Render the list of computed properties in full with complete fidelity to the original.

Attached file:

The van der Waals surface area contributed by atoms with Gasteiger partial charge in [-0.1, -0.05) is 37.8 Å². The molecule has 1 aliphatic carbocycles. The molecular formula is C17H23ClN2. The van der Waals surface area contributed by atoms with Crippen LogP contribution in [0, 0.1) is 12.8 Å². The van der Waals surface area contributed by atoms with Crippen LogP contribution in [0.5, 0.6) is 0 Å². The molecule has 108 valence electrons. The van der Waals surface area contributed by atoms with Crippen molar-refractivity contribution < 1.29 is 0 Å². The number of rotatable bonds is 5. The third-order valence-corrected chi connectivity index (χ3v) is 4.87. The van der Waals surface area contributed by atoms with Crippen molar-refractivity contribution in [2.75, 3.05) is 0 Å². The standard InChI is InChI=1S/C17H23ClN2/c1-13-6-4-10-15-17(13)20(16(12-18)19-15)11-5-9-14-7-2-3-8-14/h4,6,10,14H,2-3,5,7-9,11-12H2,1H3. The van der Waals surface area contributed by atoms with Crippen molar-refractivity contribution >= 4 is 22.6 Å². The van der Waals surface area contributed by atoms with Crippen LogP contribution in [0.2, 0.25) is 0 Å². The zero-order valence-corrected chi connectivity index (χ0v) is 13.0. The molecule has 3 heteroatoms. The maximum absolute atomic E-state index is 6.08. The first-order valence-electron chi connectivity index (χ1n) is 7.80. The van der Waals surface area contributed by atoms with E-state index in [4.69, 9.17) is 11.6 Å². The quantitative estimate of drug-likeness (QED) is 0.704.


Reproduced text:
The van der Waals surface area contributed by atoms with Gasteiger partial charge in [-0.1, -0.05) is 37.8 Å². The molecule has 1 aliphatic carbocycles. The molecular formula is C17H23ClN2. The van der Waals surface area contributed by atoms with Crippen LogP contribution in [0, 0.1) is 12.8 Å². The van der Waals surface area contributed by atoms with Crippen LogP contribution in [0.5, 0.6) is 0 Å². The molecule has 108 valence electrons. The van der Waals surface area contributed by atoms with Crippen molar-refractivity contribution < 1.29 is 0 Å². The number of rotatable bonds is 5. The third-order valence-corrected chi connectivity index (χ3v) is 4.87. The van der Waals surface area contributed by atoms with Crippen molar-refractivity contribution in [2.75, 3.05) is 0 Å². The standard InChI is InChI=1S/C17H23ClN2/c1-13-6-4-10-15-17(13)20(16(12-18)19-15)11-5-9-14-7-2-3-8-14/h4,6,10,14H,2-3,5,7-9,11-12H2,1H3. The van der Waals surface area contributed by atoms with Crippen molar-refractivity contribution >= 4 is 22.6 Å². The van der Waals surface area contributed by atoms with Crippen LogP contribution in [0.2, 0.25) is 0 Å². The zero-order valence-corrected chi connectivity index (χ0v) is 13.0. The molecule has 3 heteroatoms. The maximum absolute atomic E-state index is 6.08. The first-order valence-electron chi connectivity index (χ1n) is 7.80. The van der Waals surface area contributed by atoms with E-state index in [4.69, 9.17) is 11.6 Å². The quantitative estimate of drug-likeness (QED) is 0.704.